“A dog is the only thing on earth that loves you more than they love themselves”
My parter and I had started contemplating getting another dog. My last canine companion, Katie departed in June of 2014 after developing an inoperable bladder tumor and bladder cancer. Losing her was devastating to me. She helped me through some difficult times and I miss her every day. I felt I wasn’t quite ready for another family member, but after two and a half years my desire for a new canine companion was growing. My therapist thought it a wonderful idea for the therapeutic effects of having a companion animal provide. We weren’t in the financial position to adopt but my family generously offered to cover some of the expense.
Casually I started researching various rescue organizations locally online. Both my partner and I have allergies so we had to narrow our search to hypoallergenic breeds. Honestly, it breaks my heart a little every time I see an animal in need of a new home so looking is difficult. It made me miss Katie all the more, but I know she would want me to love again so I continued to look around online.
I happened to glance at a picture of the cutest little Yorkshire Terrier on a rescue site. I read her story. She was in need of a home without children or other pets. Her owners had to re-home her due to her attacking and not getting along with their other dog who was younger, smaller, and intermittently ill.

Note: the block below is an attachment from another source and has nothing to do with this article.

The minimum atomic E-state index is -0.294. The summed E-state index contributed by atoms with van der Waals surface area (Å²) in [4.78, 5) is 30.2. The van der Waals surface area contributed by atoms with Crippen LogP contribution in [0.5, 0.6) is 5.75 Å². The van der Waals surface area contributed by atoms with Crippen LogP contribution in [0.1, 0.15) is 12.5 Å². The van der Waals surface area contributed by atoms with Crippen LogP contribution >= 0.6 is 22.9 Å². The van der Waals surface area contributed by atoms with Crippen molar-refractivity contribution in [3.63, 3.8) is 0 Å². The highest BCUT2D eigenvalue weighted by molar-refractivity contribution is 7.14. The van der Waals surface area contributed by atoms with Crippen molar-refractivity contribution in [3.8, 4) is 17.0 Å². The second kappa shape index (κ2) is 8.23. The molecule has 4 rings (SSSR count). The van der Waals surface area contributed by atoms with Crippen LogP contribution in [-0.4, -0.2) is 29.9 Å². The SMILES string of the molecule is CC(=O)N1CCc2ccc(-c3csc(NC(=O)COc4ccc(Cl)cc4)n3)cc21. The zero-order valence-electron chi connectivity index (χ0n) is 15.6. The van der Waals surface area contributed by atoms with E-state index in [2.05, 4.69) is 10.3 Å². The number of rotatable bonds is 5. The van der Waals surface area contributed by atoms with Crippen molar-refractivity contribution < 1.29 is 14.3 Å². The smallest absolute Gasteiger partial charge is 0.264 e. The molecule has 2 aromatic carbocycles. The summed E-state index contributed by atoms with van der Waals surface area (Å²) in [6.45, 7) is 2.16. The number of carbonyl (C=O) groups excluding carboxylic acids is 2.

I made inquiries to the rescue and we made and appointment to visit Gracie. Gracie still lived with her owners since there aren’t enough foster homes available. Meanwhile we submitted to a background check for the rescue organization, which to me is an indication that everyone involved wanted to ensure Gracie’s happiness. Gracie’s home was spacious and stately. Her owners are obviously in a higher income bracket than we are. They were welcoming, nice and very concerned that she go to a good home. It was obvious that parting with Gracie was a tough decision for them.
Gracie’s parents did everything they could to keep her and make the situation with their other dogs work. Including Gracie they had four Yorkies. They hired animal behavioralists to help the situation and train all the dogs; yet the problems persisted and they had to make the heartbreaking choice to let one of their beloved go to a new home.
Having so much of Gracie’s story, history, and to see her home life was helpful. I had never adopted an adult dog before and was afraid of problems. Gracie was sweet and gentle and it was hard to leave after our initial visit.
We fell for her but didn’t want to rush into a potentially problematic situation. After talking with Gracie’s owner it was obvious she wouldn’t be a problem. She just needed to be in a home where she was the solitary dog. She was lovingly taken care of and her owner’s openly shared all her records. We visited with Gracie for a second time and we agreed to adopt her into our home. That is how Gracie became to be the newest addition to our family.
The training she received is a blessing and is helping us help her settle into her new surroundings. She is adjusting very well to her new home, although we could tell she misses her former pack mates, especially during the first week.
I’m home all day so we have spent all our time together. She has bonded well with both of us but more so with me; in fact our only problem with Gracie is that she is having some separation anxiety whenever I leave. We are working on resolving the issue together.
With my conditions it seemed only fitting that I register her to be an Emotional Support Animal so I did that as soon as I could. The comfort and love she gives is invaluable and caring for her provides me with focus and helps take my mind off dealing with my own conditions.
The universe always provides in one way or another and Gracie is as big a gift to us as we must be to her. We look forward to many happy years of adventures together.